• evidence based decision making, data guides decision making rather than HiPPO
  • broad participation (those working on the process should be the ones working on improving it and everyone in the organization should be improving their processes)
  • measurable results that are used to measure effectiveness
  • pilot improvement on a small scale, after results are shown to be improvements deploy standardized solutions more broadly
  • visual management
  • Standardized work instructions are used for processes
  • one of the aims of the improvement process should be improving peoples ability to improve over the long term (one outcome of the process should be a better process another should be that people learned and can apply what they learned in future improvements)
  • quality tools should be used, people should be trained on such tools. The tools are essentially standardized methods that have been shown to be effective. And most organization just ignore them and struggle to reinvent methods to achieve results instead of just applying methods already shown to be very effective.
  • the improvements are sustained. Changes are made to the system and they are adopted: this seems obvious but far too often process improvements are really just band-aids that fall off a few weeks later and nothing is done to sustain it.
  • goals, bonuses and extrinsic motivation are not part of the process
  • The improvement process itself should be continually improved

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Delighting Customers

If you have customers that see you as adequate you will keep customers based on inertia.

But you have several big problems awaiting you. Those trying to win your customers business only have to overcome inertia – which can be very low hurdle (saving a small bit of money, some minor additional feature). If your customers are delighted they won’t leave (by and large) without significant reasons to.

Also your attempts to increase price are very likely to lead to increased customer losses (than if customers are delighted). Delighted customers are willing to pay a premium which helps profits enormously (Apple has done this quite well).

Delighted customers will refer others to you – great free marketing.

Satisfied customers leave you very little leeway for error. If you cause satisfied customers some problem (which granted, hopefully you won’t but if you do) they are not likely to be forgiving. If they are delighted they may well stay even if you have a delay, provide less than stellar customer service for some request…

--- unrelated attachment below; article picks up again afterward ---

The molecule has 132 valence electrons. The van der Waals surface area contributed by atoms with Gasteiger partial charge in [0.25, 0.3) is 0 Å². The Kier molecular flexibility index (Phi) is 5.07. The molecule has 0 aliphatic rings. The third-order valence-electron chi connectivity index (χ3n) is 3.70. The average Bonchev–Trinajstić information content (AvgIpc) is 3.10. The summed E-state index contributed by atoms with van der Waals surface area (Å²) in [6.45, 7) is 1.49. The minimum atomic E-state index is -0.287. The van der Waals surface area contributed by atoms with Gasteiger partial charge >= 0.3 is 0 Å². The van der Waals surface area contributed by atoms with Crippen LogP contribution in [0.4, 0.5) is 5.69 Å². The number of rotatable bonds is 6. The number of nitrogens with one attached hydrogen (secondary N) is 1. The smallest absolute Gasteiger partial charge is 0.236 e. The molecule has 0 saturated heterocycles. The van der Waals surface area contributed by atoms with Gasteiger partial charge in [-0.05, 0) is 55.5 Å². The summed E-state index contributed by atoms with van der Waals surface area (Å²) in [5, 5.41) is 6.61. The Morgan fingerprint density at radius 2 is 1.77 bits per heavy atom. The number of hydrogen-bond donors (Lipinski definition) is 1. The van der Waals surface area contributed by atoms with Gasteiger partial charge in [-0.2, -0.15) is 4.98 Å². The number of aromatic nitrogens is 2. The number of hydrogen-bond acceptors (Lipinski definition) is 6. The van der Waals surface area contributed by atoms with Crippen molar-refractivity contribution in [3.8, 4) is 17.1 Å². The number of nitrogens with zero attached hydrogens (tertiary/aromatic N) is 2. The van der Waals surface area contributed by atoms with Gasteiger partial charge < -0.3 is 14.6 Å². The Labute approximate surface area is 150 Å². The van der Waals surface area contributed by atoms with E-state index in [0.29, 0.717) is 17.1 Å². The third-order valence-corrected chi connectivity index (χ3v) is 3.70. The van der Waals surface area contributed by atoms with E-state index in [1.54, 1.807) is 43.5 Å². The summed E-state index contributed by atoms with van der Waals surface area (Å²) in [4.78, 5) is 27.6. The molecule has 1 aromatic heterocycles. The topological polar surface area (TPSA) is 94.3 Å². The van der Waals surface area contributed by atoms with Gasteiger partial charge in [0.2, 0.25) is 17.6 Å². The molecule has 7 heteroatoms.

There are many ways to attempt to delight customers. One of the simplest powerful tools is to ask a very simple question: What Could we do Better?

Related: What Job Does Your Product Do?It Just WorksKano Model of customer satisfactioncustomer focus resources

The Toyota Way – Two Pillars

Toyota is receiving plenty of criticism now, much of it for good reason. There is also a large amount of psychology involved. From what I have seen, the insurance companies still see better claims history (fewer and lower cost claims) against Toyota than other manufacturers. And there is another strain that seems to enjoy criticizing what has been praised. Toyota does need to improve. But that is improvement of the existing management system, not a need to radically change the management of the company.

I think Toyota, even with the problems, is a fantastic example of a very well managed company. Yet even with all the study of lean manufacturing even basic ideas are overlooked. For example, the two main pillars of the Toyota way are “continuous improvement” and “respect for people.” For all of us, it is valuable to refocusing on core principles. We are too often looking for the next new idea.

This is one way of looking at the pillars of the Toyota Production System, from the Toyota Technical Center – Austrailia

Image of Toyota's pillars of management: respect for people and continuous improvement

Continuous Improvement means that we never perceive current success as our final achievement. We are never satisfied with where we are and always improve our business by putting forth our best ideas and efforts: we are keen to create better alternatives, question our accomplishments and investigate future definitions of success.